Composite Tower Solutions has the world’s most advanced lattice tilt-up towers. An innovative lattice prism design enables the towers to be lightweight, lowering wind resistance and easing transportation. View pictures at http://www.windassessments.com

View the press release below:

National Wind Assessments Signs An Exclusive Dealership Agreement With Revolutionary Meteorological Tower Manufacturer

Minneapolis, Minnesota – October 31, 2008- National Wind Assessments announced today an agreement with Composite Tower Solutions, becoming the first exclusive US dealer of their 80 meter meteorological (met) towers. National Wind Assessments recently installed an 80-meter composite met tower in Fillmore County for National Wind’s 300 megawatt Root River Energy wind farm development (Go to http://www.windassessments.com to view pictures.)

A met tower is a multi-instrument device which records wind speeds, wind direction, temperature, and air density over time, leading to a complete depiction of the wind attributes of a project site. Composite Tower Solutions has the world’s most advanced lattice tilt-up towers. An innovative lattice prism design enables the towers to be lightweight, lowering wind resistance and easing transportation. This design also increases the tower’s capability of handling the harshest climate conditions.

“The industry is moving toward using taller, 80-meter met towers because they can measure wind speeds at the height wind turbines operate,” says Kevin Romuld, President of National Wind Assessments. “Most met towers installed today are typically 50 to 60 meters in height, although most wind turbines are being erected on 80 meter or taller towers. Met towers installed at this height, increase the accuracy of the wind data, allowing us to determine the best sites for turbine placement. Composite Tower Solutions’ lattice prism technology is also a cost-effective alternative to shorter towers. ”

Composite Tower Solutions, Inc is a US-based company located in Provo Utah. For over a decade, the composite technology company has developed and manufactured composite towers for wind resource assessment needs.

“National Wind Assessments’ team members have the advanced experience, expertise, and industry relationships necessary to help our taller towers become the industry standard,” says Dr. Ted Clark, CEO of Composite Tower Solutions. “With shorter towers, wind data must be mathematically transformed to provide an estimate for the actual height wind turbines operate. This estimation always includes some errors. Utilities, financiers, and wind developers want the most accurate wind calculations available, error-free, so they can realize increased commercial wind energy production. Measurement errors due to lower than hub height data provide less certainty in project revenue, so bankers and investors have to be more cautious in funding projects when accurate hub height data is not available.”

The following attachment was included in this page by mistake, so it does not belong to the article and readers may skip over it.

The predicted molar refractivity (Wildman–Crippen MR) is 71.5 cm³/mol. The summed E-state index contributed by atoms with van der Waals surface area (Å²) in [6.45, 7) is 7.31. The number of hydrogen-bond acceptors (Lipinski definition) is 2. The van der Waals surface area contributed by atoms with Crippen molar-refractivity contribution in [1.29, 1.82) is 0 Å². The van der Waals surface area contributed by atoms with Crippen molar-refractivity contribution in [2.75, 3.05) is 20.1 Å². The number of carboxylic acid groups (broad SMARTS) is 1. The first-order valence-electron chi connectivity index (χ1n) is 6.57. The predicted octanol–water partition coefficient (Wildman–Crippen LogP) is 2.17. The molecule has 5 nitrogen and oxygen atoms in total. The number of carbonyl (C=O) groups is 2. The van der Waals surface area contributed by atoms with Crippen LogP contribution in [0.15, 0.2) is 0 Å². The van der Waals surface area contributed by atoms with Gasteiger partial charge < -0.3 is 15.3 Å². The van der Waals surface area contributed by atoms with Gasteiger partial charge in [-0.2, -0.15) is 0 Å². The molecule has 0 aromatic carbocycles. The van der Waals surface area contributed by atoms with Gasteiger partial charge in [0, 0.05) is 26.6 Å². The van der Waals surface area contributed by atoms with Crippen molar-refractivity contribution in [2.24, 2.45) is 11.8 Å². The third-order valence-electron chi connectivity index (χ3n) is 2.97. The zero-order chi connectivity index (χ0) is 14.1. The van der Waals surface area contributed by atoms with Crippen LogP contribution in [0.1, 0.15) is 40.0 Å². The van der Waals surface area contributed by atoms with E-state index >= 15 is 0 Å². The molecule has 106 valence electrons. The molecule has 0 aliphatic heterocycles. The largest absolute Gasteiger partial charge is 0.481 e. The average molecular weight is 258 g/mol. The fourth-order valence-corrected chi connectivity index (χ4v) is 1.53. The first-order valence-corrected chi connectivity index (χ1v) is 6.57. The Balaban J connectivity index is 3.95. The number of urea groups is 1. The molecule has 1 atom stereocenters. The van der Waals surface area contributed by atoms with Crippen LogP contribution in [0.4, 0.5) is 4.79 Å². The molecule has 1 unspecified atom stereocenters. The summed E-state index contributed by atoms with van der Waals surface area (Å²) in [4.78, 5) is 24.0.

National Wind Assessments is the first dealer of Composite Tower Solutions within the US. The company has exclusive rights to sell and install these towers in the following states: Minnesota, Iowa, North Dakota, South Dakota, Kansas and Nebraska. National Wind Assessments can extend installation and sales of Composite Towers throughout North America, but exclusive rights remain within the specified states.

About National Wind Assessments:
National Wind, LLC, acquired National Wind Assessments, formerly Romuld Wind Consulting, in 2007. Kevin Romuld, President of National Wind Assessments, and founder of Romuld Wind Consulting, supervises this division. Their expert consultants provide comprehensive wind assessments. They provide meteorological tower sales, meteorological tower installation, wind data acquisition, site analysis and modeling, wind farm design and layout, projected energy production and turbine recommendations. Their wind consulting team has worked on over 100 wind projects, primarily in Minnesota, North Dakota, South Dakota, Nebraska, Montana, Colorado, Iowa and Ohio. Please visit http://www.nationalwindassessments.com for more information.

About Composite Tower Solutions: Composite Tower Solutions, Inc is a US based company located in Provo Utah. It is a composite technology company that develops and manufactures a superior & propriety state of art composite towers for wind recourse assessment needs. Currently common applications are meteorological towers, weather towers and data collection and instrumentation towers. In the future, wide variety of applications with a range of diameters will be possible. For more information please visit http://compositetower.com/.